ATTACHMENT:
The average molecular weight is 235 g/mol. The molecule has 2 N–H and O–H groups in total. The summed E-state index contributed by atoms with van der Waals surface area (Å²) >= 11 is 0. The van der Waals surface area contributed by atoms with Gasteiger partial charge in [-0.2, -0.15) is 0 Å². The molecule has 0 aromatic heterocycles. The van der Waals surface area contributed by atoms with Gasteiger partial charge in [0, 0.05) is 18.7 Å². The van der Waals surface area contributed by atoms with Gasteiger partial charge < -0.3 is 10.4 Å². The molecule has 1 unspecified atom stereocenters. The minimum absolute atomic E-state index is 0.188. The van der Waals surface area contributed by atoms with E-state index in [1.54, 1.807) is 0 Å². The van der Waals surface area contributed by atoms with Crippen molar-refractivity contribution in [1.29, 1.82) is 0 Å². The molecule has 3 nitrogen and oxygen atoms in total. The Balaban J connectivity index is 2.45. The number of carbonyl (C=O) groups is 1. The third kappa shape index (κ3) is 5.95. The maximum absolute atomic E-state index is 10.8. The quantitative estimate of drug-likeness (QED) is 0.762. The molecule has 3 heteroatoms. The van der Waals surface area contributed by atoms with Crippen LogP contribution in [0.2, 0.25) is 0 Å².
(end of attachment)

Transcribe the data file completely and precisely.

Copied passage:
The average molecular weight is 235 g/mol. The molecule has 2 N–H and O–H groups in total. The summed E-state index contributed by atoms with van der Waals surface area (Å²) >= 11 is 0. The van der Waals surface area contributed by atoms with Gasteiger partial charge in [-0.2, -0.15) is 0 Å². The molecule has 0 aromatic heterocycles. The van der Waals surface area contributed by atoms with Gasteiger partial charge in [0, 0.05) is 18.7 Å². The van der Waals surface area contributed by atoms with Gasteiger partial charge < -0.3 is 10.4 Å². The molecule has 1 unspecified atom stereocenters. The minimum absolute atomic E-state index is 0.188. The van der Waals surface area contributed by atoms with E-state index in [1.54, 1.807) is 0 Å². The van der Waals surface area contributed by atoms with Crippen molar-refractivity contribution in [1.29, 1.82) is 0 Å². The molecule has 3 nitrogen and oxygen atoms in total. The Balaban J connectivity index is 2.45. The number of carbonyl (C=O) groups is 1. The third kappa shape index (κ3) is 5.95. The maximum absolute atomic E-state index is 10.8. The quantitative estimate of drug-likeness (QED) is 0.762. The molecule has 3 heteroatoms. The van der Waals surface area contributed by atoms with Crippen LogP contribution in [0.2, 0.25) is 0 Å².